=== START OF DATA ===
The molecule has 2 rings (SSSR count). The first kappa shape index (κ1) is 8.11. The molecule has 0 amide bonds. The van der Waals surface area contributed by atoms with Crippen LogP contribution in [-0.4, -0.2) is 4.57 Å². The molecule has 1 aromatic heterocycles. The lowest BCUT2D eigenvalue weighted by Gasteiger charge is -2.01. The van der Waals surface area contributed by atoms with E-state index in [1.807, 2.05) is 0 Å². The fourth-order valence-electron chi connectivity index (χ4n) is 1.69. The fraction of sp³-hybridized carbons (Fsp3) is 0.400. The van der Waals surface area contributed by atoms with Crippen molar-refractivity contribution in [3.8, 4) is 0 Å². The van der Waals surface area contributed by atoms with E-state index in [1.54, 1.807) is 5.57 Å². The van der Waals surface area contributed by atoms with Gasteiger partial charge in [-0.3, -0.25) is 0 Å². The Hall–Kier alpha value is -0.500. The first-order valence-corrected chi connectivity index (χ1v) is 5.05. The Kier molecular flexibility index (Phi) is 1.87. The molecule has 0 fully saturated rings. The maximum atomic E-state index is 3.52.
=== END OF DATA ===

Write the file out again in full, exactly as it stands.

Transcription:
The molecule has 2 rings (SSSR count). The first kappa shape index (κ1) is 8.11. The molecule has 0 amide bonds. The van der Waals surface area contributed by atoms with Crippen LogP contribution in [-0.4, -0.2) is 4.57 Å². The molecule has 1 aromatic heterocycles. The lowest BCUT2D eigenvalue weighted by Gasteiger charge is -2.01. The van der Waals surface area contributed by atoms with E-state index in [1.807, 2.05) is 0 Å². The fourth-order valence-electron chi connectivity index (χ4n) is 1.69. The fraction of sp³-hybridized carbons (Fsp3) is 0.400. The van der Waals surface area contributed by atoms with Crippen molar-refractivity contribution in [3.8, 4) is 0 Å². The van der Waals surface area contributed by atoms with E-state index in [1.54, 1.807) is 5.57 Å². The van der Waals surface area contributed by atoms with Gasteiger partial charge in [-0.3, -0.25) is 0 Å². The Hall–Kier alpha value is -0.500. The first-order valence-corrected chi connectivity index (χ1v) is 5.05. The Kier molecular flexibility index (Phi) is 1.87. The molecule has 0 fully saturated rings. The maximum atomic E-state index is 3.52.